Mimetic Theology

A two year program drawing from cutting edge research in psychology, anthropology, philosophy and theology.

Many of the students who have completed this program, describe the experience as an intellectual conversion. Others speak of transformation. What these comments reveal is that the outcome of this program aims to be more than simply confirming what you already believe. Rather, its aim is to unveil reality in a fresh way and enable individuals to re-orientate themselves around these new realities. As such it provides tools to re-interpret history, self, society and scriptures. This process of re-interpretation, helps us construct a new story in which to find ourselves anew. We trust that it will also open new possibilities for how your story might still unfold.

Desire, Narrative and Self Formation

This course will explore the formation of self. Exploring the unconscious movements of desire and the stories we develop to give meaning to our life events.

Learn more …

The Human Genesis

An in-depth re-reading of the Genesis text in the context of mimetic desire, to shed new light on what makes us human.

Learn more …

Anthropology & Mimetic Realism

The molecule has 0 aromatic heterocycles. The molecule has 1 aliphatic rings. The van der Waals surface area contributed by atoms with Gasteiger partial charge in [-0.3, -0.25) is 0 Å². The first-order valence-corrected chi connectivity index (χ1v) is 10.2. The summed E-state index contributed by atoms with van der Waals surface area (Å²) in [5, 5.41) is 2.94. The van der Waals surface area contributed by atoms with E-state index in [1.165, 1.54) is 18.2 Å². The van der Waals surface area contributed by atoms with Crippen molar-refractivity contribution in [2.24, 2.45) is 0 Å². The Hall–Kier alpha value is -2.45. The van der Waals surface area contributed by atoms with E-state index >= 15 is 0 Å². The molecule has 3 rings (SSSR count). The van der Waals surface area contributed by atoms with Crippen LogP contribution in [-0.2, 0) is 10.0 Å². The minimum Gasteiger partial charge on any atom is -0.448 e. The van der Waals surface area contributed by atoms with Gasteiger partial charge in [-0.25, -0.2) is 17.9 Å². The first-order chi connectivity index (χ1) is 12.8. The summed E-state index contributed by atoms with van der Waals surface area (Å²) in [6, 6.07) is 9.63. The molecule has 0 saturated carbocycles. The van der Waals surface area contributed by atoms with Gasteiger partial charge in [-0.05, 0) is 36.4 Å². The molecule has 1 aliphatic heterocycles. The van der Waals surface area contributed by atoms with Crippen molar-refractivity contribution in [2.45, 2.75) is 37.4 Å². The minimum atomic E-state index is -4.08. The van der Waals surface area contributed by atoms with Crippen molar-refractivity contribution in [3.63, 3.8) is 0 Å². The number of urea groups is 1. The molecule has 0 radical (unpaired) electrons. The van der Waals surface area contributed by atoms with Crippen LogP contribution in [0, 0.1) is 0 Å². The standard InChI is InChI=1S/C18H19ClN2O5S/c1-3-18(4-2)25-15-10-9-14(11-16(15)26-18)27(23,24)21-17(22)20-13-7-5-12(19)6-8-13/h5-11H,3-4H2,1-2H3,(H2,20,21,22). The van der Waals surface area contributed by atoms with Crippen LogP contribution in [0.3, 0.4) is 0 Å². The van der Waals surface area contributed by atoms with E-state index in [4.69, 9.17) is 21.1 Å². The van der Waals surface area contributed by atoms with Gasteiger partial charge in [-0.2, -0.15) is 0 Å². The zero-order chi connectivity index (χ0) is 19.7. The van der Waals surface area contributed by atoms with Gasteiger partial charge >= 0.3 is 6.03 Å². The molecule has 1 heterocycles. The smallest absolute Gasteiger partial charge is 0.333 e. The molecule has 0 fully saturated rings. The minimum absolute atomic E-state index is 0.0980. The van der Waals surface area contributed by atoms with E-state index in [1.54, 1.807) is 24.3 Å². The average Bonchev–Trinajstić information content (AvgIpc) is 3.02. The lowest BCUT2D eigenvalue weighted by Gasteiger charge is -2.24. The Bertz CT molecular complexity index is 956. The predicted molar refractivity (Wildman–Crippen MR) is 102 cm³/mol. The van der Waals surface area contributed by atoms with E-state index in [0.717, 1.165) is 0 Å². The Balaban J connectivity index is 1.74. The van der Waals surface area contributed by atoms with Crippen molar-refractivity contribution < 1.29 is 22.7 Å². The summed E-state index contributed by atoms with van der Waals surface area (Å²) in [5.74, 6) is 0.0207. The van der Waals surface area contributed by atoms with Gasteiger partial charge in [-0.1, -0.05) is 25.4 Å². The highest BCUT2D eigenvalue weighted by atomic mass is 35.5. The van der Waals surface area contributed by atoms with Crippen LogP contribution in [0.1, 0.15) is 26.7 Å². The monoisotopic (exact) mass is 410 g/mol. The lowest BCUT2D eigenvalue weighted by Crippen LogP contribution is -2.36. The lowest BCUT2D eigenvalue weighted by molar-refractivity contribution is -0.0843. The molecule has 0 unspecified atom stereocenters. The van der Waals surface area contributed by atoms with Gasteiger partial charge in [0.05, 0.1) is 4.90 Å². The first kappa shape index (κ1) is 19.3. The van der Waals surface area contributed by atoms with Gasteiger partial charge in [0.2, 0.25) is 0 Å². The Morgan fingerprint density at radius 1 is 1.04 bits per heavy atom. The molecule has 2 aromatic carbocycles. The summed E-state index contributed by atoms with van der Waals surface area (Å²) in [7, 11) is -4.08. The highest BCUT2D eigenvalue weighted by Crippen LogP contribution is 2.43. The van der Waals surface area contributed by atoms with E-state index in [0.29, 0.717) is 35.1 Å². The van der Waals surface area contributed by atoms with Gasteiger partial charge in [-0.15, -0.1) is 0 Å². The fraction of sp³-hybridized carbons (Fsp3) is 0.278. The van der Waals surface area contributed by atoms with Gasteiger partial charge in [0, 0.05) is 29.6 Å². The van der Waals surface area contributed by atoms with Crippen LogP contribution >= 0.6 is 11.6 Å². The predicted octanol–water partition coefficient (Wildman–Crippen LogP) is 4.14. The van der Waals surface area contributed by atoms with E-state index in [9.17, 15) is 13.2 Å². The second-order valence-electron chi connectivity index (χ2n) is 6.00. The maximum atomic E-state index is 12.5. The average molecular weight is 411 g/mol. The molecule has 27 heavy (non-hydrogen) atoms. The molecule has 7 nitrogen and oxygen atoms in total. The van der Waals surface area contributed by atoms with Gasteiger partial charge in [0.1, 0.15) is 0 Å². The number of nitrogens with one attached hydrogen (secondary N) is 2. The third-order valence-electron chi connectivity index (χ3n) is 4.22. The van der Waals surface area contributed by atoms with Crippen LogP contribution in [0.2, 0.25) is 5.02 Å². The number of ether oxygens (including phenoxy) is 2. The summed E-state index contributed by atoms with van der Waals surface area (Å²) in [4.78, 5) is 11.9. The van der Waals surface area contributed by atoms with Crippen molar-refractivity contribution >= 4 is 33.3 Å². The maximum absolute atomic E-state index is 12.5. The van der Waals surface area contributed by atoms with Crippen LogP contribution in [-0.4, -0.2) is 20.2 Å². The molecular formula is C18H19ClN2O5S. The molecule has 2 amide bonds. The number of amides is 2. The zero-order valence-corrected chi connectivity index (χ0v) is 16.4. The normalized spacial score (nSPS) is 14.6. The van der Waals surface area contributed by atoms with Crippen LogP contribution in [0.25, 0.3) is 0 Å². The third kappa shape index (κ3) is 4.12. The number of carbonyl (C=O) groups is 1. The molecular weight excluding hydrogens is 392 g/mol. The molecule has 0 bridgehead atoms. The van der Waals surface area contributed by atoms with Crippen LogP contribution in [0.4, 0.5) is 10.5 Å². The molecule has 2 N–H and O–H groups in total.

Understanding the origin of culture according to mimetic realism. Deconstructing origin myths and rituals to understand the function of sacrifice and the birth of the gods.

Learn more …

Scripture as Conversation

To understand the relationship between scripture and myth and why that is relevant to us today. What are the underlying messages contained in these stories? What do ancient myths have in common with the Bible and, very significantly, where do they differ?

Learn more …

Symbolism of Evil

Exposing the structure of evil and the development of its symbolism. Moving beyond mythical and abstract descriptions of evil.

Learn more …

Jesus the Crescendo

What makes Jesus Christ uniquely significant in history, relevant in our present world and a living hope for the future of humanity. Jesus’ story summarizes the human story and offers a conclusion that we were unable to reach ourselves.

Learn more …